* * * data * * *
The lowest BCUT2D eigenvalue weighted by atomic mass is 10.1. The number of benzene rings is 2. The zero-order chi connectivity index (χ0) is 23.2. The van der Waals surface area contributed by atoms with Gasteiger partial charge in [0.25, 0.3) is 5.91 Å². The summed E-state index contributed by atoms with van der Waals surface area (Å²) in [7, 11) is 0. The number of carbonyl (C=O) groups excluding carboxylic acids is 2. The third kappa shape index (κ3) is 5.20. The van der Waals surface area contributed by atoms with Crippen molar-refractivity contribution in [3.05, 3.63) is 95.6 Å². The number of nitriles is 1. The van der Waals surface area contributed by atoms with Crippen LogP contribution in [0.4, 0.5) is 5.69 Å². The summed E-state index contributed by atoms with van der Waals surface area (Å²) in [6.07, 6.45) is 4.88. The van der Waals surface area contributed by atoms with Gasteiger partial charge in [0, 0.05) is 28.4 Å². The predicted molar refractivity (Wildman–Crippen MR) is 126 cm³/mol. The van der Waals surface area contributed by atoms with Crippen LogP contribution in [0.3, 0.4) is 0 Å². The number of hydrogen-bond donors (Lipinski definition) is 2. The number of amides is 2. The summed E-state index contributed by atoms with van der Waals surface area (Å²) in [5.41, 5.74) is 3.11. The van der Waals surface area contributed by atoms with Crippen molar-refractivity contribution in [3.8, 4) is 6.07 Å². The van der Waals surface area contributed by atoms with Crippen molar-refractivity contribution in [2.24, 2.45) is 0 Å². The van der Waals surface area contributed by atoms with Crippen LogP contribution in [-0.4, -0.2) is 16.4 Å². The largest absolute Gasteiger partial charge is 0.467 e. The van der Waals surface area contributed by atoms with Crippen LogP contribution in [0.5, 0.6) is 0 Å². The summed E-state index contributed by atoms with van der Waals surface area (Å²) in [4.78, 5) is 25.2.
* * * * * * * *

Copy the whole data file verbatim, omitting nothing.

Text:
The lowest BCUT2D eigenvalue weighted by atomic mass is 10.1. The number of benzene rings is 2. The zero-order chi connectivity index (χ0) is 23.2. The van der Waals surface area contributed by atoms with Gasteiger partial charge in [0.25, 0.3) is 5.91 Å². The summed E-state index contributed by atoms with van der Waals surface area (Å²) in [7, 11) is 0. The number of carbonyl (C=O) groups excluding carboxylic acids is 2. The third kappa shape index (κ3) is 5.20. The van der Waals surface area contributed by atoms with Crippen molar-refractivity contribution in [3.05, 3.63) is 95.6 Å². The number of nitriles is 1. The van der Waals surface area contributed by atoms with Crippen LogP contribution in [0.4, 0.5) is 5.69 Å². The summed E-state index contributed by atoms with van der Waals surface area (Å²) in [6.07, 6.45) is 4.88. The van der Waals surface area contributed by atoms with Gasteiger partial charge in [0, 0.05) is 28.4 Å². The predicted molar refractivity (Wildman–Crippen MR) is 126 cm³/mol. The van der Waals surface area contributed by atoms with Crippen LogP contribution in [0.3, 0.4) is 0 Å². The number of hydrogen-bond donors (Lipinski definition) is 2. The number of amides is 2. The summed E-state index contributed by atoms with van der Waals surface area (Å²) in [5.41, 5.74) is 3.11. The van der Waals surface area contributed by atoms with Crippen molar-refractivity contribution in [3.8, 4) is 6.07 Å². The van der Waals surface area contributed by atoms with Crippen molar-refractivity contribution in [2.24, 2.45) is 0 Å². The van der Waals surface area contributed by atoms with Crippen LogP contribution in [-0.4, -0.2) is 16.4 Å². The largest absolute Gasteiger partial charge is 0.467 e. The van der Waals surface area contributed by atoms with Crippen LogP contribution in [0.5, 0.6) is 0 Å². The summed E-state index contributed by atoms with van der Waals surface area (Å²) in [4.78, 5) is 25.2.